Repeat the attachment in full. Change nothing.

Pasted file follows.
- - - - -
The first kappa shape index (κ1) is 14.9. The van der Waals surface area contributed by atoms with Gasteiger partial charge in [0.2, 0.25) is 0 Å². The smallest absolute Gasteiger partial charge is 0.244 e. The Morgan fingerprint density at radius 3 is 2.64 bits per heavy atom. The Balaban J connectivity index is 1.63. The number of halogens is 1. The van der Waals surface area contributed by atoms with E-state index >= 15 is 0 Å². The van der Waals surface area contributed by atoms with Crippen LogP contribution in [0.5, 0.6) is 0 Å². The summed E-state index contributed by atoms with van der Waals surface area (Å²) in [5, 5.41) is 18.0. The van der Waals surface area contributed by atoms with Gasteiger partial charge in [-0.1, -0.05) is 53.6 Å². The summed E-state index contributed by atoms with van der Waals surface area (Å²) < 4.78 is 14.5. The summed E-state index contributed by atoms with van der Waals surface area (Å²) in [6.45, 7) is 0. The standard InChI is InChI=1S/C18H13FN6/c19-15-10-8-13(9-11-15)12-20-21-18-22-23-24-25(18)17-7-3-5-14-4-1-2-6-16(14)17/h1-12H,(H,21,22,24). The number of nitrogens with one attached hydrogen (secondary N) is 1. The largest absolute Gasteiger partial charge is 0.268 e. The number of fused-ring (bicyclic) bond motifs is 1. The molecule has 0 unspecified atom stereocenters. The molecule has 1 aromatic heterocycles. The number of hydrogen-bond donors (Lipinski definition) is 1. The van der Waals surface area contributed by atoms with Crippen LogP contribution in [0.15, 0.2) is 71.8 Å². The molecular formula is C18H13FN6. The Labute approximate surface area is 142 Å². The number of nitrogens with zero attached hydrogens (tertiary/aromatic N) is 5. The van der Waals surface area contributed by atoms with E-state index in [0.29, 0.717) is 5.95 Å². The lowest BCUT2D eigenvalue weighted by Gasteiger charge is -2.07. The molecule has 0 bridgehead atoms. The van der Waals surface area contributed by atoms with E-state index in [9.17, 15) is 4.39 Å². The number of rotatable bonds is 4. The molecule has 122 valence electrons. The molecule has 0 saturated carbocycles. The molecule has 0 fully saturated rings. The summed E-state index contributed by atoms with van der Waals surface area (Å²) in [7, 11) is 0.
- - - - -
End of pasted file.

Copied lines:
The first kappa shape index (κ1) is 14.9. The van der Waals surface area contributed by atoms with Gasteiger partial charge in [0.2, 0.25) is 0 Å². The smallest absolute Gasteiger partial charge is 0.244 e. The Morgan fingerprint density at radius 3 is 2.64 bits per heavy atom. The Balaban J connectivity index is 1.63. The number of halogens is 1. The van der Waals surface area contributed by atoms with E-state index >= 15 is 0 Å². The van der Waals surface area contributed by atoms with Crippen LogP contribution in [0.5, 0.6) is 0 Å². The summed E-state index contributed by atoms with van der Waals surface area (Å²) in [5, 5.41) is 18.0. The van der Waals surface area contributed by atoms with Gasteiger partial charge in [-0.1, -0.05) is 53.6 Å². The summed E-state index contributed by atoms with van der Waals surface area (Å²) < 4.78 is 14.5. The summed E-state index contributed by atoms with van der Waals surface area (Å²) in [6.45, 7) is 0. The standard InChI is InChI=1S/C18H13FN6/c19-15-10-8-13(9-11-15)12-20-21-18-22-23-24-25(18)17-7-3-5-14-4-1-2-6-16(14)17/h1-12H,(H,21,22,24). The number of nitrogens with one attached hydrogen (secondary N) is 1. The largest absolute Gasteiger partial charge is 0.268 e. The number of fused-ring (bicyclic) bond motifs is 1. The molecule has 0 unspecified atom stereocenters. The molecule has 1 aromatic heterocycles. The number of hydrogen-bond donors (Lipinski definition) is 1. The van der Waals surface area contributed by atoms with Crippen LogP contribution in [0.15, 0.2) is 71.8 Å². The molecular formula is C18H13FN6. The Labute approximate surface area is 142 Å². The number of nitrogens with zero attached hydrogens (tertiary/aromatic N) is 5. The van der Waals surface area contributed by atoms with E-state index in [0.29, 0.717) is 5.95 Å². The lowest BCUT2D eigenvalue weighted by Gasteiger charge is -2.07. The molecule has 0 bridgehead atoms. The van der Waals surface area contributed by atoms with E-state index in [9.17, 15) is 4.39 Å². The number of rotatable bonds is 4. The molecule has 122 valence electrons. The molecule has 0 saturated carbocycles. The molecule has 0 fully saturated rings. The summed E-state index contributed by atoms with van der Waals surface area (Å²) in [7, 11) is 0.